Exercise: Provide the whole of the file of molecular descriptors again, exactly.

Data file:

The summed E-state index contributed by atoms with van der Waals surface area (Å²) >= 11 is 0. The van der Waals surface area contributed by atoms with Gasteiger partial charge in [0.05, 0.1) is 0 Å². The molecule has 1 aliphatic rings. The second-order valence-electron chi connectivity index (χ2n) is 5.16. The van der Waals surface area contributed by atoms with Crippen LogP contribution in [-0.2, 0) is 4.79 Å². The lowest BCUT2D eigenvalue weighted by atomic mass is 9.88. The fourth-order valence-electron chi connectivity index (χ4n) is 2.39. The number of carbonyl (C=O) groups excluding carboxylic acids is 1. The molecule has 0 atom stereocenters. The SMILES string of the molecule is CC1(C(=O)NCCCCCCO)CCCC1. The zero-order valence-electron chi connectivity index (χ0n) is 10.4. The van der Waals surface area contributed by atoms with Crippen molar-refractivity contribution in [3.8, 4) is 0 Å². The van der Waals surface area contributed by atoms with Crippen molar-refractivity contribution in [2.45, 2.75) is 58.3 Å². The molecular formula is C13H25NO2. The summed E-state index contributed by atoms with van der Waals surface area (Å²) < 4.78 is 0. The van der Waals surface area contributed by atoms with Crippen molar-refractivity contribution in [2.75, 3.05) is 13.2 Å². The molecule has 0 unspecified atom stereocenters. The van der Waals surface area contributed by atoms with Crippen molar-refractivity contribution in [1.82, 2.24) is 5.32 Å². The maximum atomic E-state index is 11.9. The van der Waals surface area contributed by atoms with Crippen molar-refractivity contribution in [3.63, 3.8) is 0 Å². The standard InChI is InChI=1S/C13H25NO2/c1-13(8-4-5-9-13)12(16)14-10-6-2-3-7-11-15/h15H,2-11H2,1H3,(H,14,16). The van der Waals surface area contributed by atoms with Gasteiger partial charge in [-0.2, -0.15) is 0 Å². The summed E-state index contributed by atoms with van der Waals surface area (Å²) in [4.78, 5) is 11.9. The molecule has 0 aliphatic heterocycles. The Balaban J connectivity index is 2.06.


The summed E-state index contributed by atoms with van der Waals surface area (Å²) >= 11 is 0. The van der Waals surface area contributed by atoms with Gasteiger partial charge in [0.05, 0.1) is 0 Å². The molecule has 1 aliphatic rings. The second-order valence-electron chi connectivity index (χ2n) is 5.16. The van der Waals surface area contributed by atoms with Crippen LogP contribution in [-0.2, 0) is 4.79 Å². The lowest BCUT2D eigenvalue weighted by atomic mass is 9.88. The fourth-order valence-electron chi connectivity index (χ4n) is 2.39. The number of carbonyl (C=O) groups excluding carboxylic acids is 1. The molecule has 0 atom stereocenters. The SMILES string of the molecule is CC1(C(=O)NCCCCCCO)CCCC1. The zero-order valence-electron chi connectivity index (χ0n) is 10.4. The van der Waals surface area contributed by atoms with Crippen molar-refractivity contribution in [3.8, 4) is 0 Å². The van der Waals surface area contributed by atoms with Crippen molar-refractivity contribution in [2.45, 2.75) is 58.3 Å². The molecular formula is C13H25NO2. The summed E-state index contributed by atoms with van der Waals surface area (Å²) < 4.78 is 0. The van der Waals surface area contributed by atoms with Crippen molar-refractivity contribution in [2.75, 3.05) is 13.2 Å². The molecule has 0 unspecified atom stereocenters. The van der Waals surface area contributed by atoms with Crippen molar-refractivity contribution in [1.82, 2.24) is 5.32 Å². The maximum atomic E-state index is 11.9. The van der Waals surface area contributed by atoms with Crippen molar-refractivity contribution in [3.63, 3.8) is 0 Å². The standard InChI is InChI=1S/C13H25NO2/c1-13(8-4-5-9-13)12(16)14-10-6-2-3-7-11-15/h15H,2-11H2,1H3,(H,14,16). The van der Waals surface area contributed by atoms with Gasteiger partial charge in [-0.2, -0.15) is 0 Å². The summed E-state index contributed by atoms with van der Waals surface area (Å²) in [4.78, 5) is 11.9. The molecule has 0 aliphatic heterocycles. The Balaban J connectivity index is 2.06.